The compelling argument for elected school boards Baltimore County is the last straw

Michael K. Burns

June 24, 1993|By Michael K. Burns

THE case for publicly elected, publicly accountable school boards in Maryland becomes more compelling with each new report of arrogance and insensitivity of appointed members and the officials they hire.

Of the state's 24 school systems, only 10 have elected members -- representatives who must respond to community concerns and needs.

The mayor of Baltimore appoints the city board; the governor names board members for the other 13 counties -- after consulting with his political cronies.

Those appointed members remain smugly insulated from the decisions they impose on parents, taxpayers and the children in their school systems.

They are not responsible to the county government, they are not responsible to the state Board of Education (which is also appointed by the governor), and they are not responsible to the state legislature.

Some counties have public nominating conventions to interview and grade citizens who want to serve on the school board. But the careful nominations of those public meetings are easily subverted by political bosses who have the governor's ear.

These boards of education may act without much more than pro forma gestures toward taxpayers whose money they dispense and whose children's lives they affect. There is no recourse; statewide election of the governor every four years conveniently dilutes that community-based protest of local board actions.

At their public meetings, the appointed school boards cram the agendas with solicitous, jargon-laden reports from their top hirelings and gushy awards to their admirers. Community concerns on education are set for the end of the meeting, when caring parents should be at home; dissent is barely tolerated by the yawning, impatient board members.

Nowhere is that mean-spirited hauteur carried to extreme as in Baltimore County, where the imperious board president, Rosalie Hellman, refuses to hear from the public.

After listening for hours last week to obsequious presentations by minions of her protege, Superintendent Stuart Berger, she refused to let concerned parents speak about fundamental changes in special education dictated by the board without public consultation.

Adjourning the meeting, she fled to the protection of her private palace guards.

"Can you have a dialogue with 800 people?" she asked with disdain, as if the ungrateful public should silently accede to her commands.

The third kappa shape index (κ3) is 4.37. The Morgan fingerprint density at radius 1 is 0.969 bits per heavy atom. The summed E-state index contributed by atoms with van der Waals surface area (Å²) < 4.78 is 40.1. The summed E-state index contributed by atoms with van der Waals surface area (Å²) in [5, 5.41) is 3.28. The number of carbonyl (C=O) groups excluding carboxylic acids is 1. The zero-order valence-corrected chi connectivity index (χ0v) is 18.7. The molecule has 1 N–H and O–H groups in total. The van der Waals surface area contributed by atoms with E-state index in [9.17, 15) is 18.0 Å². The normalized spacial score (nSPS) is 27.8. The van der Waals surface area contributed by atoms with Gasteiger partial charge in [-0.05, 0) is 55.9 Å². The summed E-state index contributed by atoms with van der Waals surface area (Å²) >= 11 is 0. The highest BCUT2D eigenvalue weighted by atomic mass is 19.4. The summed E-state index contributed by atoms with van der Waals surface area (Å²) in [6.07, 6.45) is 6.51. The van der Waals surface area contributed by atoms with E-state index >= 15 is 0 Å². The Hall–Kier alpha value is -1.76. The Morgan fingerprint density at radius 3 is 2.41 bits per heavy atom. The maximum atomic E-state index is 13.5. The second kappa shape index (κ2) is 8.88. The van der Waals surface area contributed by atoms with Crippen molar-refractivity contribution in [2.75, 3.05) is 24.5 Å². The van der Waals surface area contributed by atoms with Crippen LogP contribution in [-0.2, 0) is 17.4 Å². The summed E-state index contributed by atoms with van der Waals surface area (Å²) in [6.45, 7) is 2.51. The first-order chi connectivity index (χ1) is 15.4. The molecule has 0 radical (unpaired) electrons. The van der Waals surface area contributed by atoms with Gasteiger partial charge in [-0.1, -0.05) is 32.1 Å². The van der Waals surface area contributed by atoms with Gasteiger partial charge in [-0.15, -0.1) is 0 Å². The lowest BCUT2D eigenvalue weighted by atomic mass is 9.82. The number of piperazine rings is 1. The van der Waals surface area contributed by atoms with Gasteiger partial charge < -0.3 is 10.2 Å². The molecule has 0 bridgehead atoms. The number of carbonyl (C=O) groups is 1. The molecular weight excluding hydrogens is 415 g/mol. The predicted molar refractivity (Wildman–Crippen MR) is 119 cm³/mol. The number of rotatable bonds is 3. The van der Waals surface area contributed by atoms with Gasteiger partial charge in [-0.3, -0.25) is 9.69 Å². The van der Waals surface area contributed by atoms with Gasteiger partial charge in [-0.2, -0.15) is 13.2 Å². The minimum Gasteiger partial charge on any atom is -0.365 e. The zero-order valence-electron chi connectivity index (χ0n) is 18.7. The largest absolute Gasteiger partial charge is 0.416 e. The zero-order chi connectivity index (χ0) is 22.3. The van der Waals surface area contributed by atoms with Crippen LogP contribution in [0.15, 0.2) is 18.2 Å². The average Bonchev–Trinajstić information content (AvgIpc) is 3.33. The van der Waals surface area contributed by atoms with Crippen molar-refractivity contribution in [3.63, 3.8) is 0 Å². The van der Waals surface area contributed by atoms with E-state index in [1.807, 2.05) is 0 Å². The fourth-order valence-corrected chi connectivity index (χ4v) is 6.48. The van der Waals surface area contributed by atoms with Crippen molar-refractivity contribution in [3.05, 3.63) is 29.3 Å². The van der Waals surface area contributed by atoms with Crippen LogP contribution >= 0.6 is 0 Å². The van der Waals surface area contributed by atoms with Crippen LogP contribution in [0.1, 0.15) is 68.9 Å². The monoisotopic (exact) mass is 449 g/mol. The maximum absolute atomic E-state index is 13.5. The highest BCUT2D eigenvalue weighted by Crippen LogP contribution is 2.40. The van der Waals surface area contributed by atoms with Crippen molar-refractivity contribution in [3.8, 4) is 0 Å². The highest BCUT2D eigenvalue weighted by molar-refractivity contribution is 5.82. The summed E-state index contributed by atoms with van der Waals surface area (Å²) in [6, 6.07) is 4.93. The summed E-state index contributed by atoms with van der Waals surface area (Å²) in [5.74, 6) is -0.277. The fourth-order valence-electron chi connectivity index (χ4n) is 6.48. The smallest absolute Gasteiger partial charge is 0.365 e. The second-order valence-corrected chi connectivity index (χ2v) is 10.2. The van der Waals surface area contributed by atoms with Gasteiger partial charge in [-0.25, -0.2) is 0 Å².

Ms. Hellman, whose appointment was pushed by Lt. Gov. Melvin Steinberg, the would-be governor, can only be removed by the governor. And her superintendent can only be removed by the non-elected board.

The arrogance of Dr. Berger toward the public reflects the board's disdain. The superintendent repeatedly refuses to meet with parents or to explain his autocratic edicts. He admits to minor "communications" problems, but declares he will never respond to public needs or sentiments: What sheer impertinence for the public to criticize him or his board!

Roger Hayden, the county executive, last night held a meeting to relieve tensions and discuss "communications" issues, but it is substance -- not style -- that is the problem with the appointed board and its hired hand.

The situation is little better in Baltimore, where the mayor is directly accountable for his school board. But that board quietly installed controversial, commercial-saturated Channel One TV in secondary schools without any public discussion, and it dumped a finished redistricting plan on unsuspecting parents.

Anne Arundel parents cannot get that appointed school board to discuss serious allegations of child abuse by teachers. Two board members were physically threatened over the issue of teacher pay, a deplorable action that nonetheless exposes the extreme frustration with an insulated, unresponsive public body.

If gubernatorial appointments truly reflected community diversity, free exchange of opinions might naturally occur and the fortress mentality of the board might crumble.

But gestures toward board diversity are limited to race and, sometimes, sex. Let a public convention select a candidate with views different from the dominant political power, as a religious conservative in Harford County, or with an uncomfortable profession, as a teacher in Cecil County, and the politicians rush to overturn the popular preferences.

Despite the warnings about politics in education, at least an elected board must reflect community concerns. Voter choices for the school board often prove more effective, responsive and informed.

When the state paid the lion's share of school budgets, the governor's appointment system may have been valid; it also saved counties from the election expense.

Today, however, with localities paying for 60 percent or more of their school budgets, the time has come to make school policy-makers, and their hired administrators, responsible to their communities.

It won't be just parents and teachers voting on these officials, but all residents and taxpayers of the county.

And county government will still hold the budget purse strings.

Michael K. Burns writes editorials for The Sun and The Evening Sun.

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